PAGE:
At NAB this year, I had a chance to interview Sam Fisher, creator of the Andra Motion Focus system, alongside Matt Jeppsen of Pro Video Coalition, about Andra’s innovative wireless FIZ system and find out how it could potentially help – or harm – productions and AC’s putting it to work.
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Matt Allard of News Shooter has the scoop on a new type of wireless follow focus called the Andra Motion Focus system from Cinema Control Laboratories. On the surface, you may think it’s just another competitor to a Preston, but the Andra does much more. Specifically, it can track subjects in a scene and focus to them in an instant. It can even follow the focus of these subjects on its own.
I had a chance to see video demos of the system last week and was suitably impressed knowing that the focus was being pulled by the Andra and not an AC – at least not in the traditional sense.
(Follow the headline link to see the same videos.)
Allard interviewed Sam Fisher, the CIO of Cinema Control Laboratories, about how it works:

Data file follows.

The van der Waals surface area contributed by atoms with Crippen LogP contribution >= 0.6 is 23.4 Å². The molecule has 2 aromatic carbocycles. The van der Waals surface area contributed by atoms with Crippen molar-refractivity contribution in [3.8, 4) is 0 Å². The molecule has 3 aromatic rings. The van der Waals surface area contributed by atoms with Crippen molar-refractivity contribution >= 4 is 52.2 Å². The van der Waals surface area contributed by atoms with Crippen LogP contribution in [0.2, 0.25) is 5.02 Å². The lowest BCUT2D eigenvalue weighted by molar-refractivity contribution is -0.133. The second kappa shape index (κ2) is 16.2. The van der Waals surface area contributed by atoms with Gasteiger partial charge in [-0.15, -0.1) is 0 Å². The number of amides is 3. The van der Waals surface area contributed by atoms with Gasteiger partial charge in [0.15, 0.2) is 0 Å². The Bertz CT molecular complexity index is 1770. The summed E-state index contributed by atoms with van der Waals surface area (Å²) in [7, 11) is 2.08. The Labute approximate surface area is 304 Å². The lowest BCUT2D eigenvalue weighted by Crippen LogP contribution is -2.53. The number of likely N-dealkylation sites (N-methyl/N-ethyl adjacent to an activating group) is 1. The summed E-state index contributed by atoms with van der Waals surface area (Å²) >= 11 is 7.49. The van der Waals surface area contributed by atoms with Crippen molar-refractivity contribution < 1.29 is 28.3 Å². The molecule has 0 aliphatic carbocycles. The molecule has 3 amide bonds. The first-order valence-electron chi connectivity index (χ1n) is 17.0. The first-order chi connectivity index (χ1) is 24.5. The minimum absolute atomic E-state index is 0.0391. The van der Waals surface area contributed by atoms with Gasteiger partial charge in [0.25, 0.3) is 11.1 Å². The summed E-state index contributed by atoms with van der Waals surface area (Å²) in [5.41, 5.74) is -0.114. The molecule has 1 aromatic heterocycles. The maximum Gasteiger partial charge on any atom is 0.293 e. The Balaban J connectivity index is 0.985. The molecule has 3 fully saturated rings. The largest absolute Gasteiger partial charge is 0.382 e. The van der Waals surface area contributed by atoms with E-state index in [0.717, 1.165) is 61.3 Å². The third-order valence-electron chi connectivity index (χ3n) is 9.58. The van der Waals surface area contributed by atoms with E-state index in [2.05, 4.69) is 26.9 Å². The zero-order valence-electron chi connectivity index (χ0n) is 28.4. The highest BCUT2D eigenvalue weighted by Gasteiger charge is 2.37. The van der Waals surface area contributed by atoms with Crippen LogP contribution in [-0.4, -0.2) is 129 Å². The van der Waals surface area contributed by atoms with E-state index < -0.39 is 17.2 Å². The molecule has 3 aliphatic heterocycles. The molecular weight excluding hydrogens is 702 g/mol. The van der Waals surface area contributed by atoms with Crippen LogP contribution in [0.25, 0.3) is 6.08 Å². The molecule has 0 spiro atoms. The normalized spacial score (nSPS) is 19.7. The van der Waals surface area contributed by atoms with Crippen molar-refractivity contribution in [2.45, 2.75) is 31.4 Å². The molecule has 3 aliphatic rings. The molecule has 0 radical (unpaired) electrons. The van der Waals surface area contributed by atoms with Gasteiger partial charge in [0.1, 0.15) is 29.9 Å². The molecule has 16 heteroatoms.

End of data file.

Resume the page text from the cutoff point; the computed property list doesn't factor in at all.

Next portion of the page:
The system is essentially a hybridization of a motion capture system and a remote focus pulling system. Using a portable and easy to set up magnetic mo-cap system we’re able to very accurately track subjects and cameras in real time and use that data to drive a lens control motor. The mo-cap side of the system uses very small sensors which can be mounted to the performer beneath clothing, just like a lavalier microphone. The user can then decide where they want the focal point, relative to that sensor, and the system does the rest. We are able to get very impressive accuracy which, most importantly allows you to get really crisp eye focus. We don’t just target the general area of a person, we get the focus right where you want it.
There are two ways to interface with the system. The basic approach to use an iPad, which opens up a whole new world of creative options. Another option is to use the hand unit (The Arc) which is similar to hand units currently on the market except that it has a touch screen interface and offers an incredible range of new features, like the ability to simply sequence between desired focal points by simply hitting a button or turning the dial back and forth.
The system can also be used to “save” positions of non moving objects in any given area, and, for dyed in the wool focus pullers who want to do it all manually, the hand unit streams live distance data of any chosen subject or object whether it’s moving or stationary. Basically it’s like having a Cinetape on several objects at once. You can choose to let the system pull focus for you, allowing you to simply decide when and how fast to move between subjects, or you can just use the data to pull manually.